‘Scratching Fanny’, The Ghost of Cock Lane

In 1762, the haunting of Cock Lane gripped a nation and sent the capital wild with fear and excitement. ‘Scratching Fanny’, so called by the methods of her communication, was the ghost that dominated the 18thcentury.  Was she murdered? Was she even real? The case still divides opinion today. The story of Fanny’s life, death and afterlife is certainly stranger than fiction.

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In 1760, William Kent rented a house in Cock Lane in the suburb of Westfield, London. Kent’s sister in law, Fanny, had become romantically involved with him since his wife’s death (her sister) the year before. Although Fanny and Kent could never legally marry, they lived together, referring to themselves as Mr and Mrs Kent. While they hoped to remain discreet, the landlord soon found out about their arrangement and refused to pay back a loan of £20 to Kent. Kent had him arrested and left the lodgings with Fanny.

 

During morning prayers at church, the couple met Richard Parsons, the clerk. While in a respectable position, Parsons was a known drunk and criminal. However, he offered the couple a good rate for a room at his own house, an offer that Kent quickly took up. He loaned Parsons 12 guineas, under the agreement that it would be paid back at a guinea a month. Fanny quickly became pregnant and the company of Parsons and his daughters was a welcome relief.

While Kent was away attending a wedding, noises began to resonate throughout the house. At first, these were scratches and knocks and weren’t initially attributed to anything supernatural. Such news began to spread and the nearby landlord, James Franzen, soon bore witness to the first appearance of the spectre. Franzen reported to have seen a white, ghostly figure ascend the stairs of the lodgings and the house’s reputation began to grow.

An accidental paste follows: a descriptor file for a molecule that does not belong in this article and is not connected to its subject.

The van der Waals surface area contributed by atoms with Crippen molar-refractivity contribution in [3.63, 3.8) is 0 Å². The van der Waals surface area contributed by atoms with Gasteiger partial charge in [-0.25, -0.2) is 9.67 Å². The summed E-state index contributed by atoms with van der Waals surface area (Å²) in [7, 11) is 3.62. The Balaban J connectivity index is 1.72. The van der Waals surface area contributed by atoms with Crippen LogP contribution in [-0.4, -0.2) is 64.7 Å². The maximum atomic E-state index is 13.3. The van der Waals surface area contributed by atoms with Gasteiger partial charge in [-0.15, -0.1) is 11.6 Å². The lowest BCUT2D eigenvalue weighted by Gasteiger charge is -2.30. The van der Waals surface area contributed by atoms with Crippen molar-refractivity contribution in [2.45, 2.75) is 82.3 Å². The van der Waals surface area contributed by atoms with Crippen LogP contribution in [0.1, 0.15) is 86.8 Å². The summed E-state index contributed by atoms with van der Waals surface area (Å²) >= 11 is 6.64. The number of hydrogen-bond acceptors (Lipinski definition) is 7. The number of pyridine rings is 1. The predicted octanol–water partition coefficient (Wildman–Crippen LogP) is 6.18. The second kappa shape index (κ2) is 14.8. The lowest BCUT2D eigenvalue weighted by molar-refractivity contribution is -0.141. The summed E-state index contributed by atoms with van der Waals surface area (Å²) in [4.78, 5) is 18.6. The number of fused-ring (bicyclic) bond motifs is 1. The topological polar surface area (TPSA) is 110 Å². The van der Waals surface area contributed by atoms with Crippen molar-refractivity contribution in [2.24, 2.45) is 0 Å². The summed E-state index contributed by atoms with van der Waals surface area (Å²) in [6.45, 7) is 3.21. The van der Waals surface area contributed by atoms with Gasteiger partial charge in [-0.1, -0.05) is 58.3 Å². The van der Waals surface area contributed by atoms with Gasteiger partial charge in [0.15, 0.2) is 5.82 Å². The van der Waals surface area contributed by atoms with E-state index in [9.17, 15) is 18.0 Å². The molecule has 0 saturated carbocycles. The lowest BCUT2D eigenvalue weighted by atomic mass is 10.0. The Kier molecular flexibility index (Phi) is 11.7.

After the Kents briefly moved to a nearby apartment, Fanny fell gravely ill. She was diagnosed as suffering from the early stages of an ‘eruptive fever’, which soon developed into smallpox. As the couple were not married, Fanny was keen to get her affairs in order and made sure that a will was drawn up to name Kent as her beneficiary. At this point, as Fanny lay on her death bed, the spectral problems continued, with the ghostly apparition identified as Fanny’s Sister, Elizabeth. Succumbing to her illness, Fanny died a short time afterwards.

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Cock Lane

Due to their ‘shameful’ living arrangements, arranging a funeral for Fanny was more than a little problematic. While Kent tried to remain nameless throughout, his name was recorded on her death certificate and her family caught wind of the news.

Her sister was appalled at Fanny’s will which left her siblings very little, leaving the lion’s share to Kent, including £150 and some land inherited from her brother. After a failed attempt to block the will, the family went their separate ways and there was no love lost between them.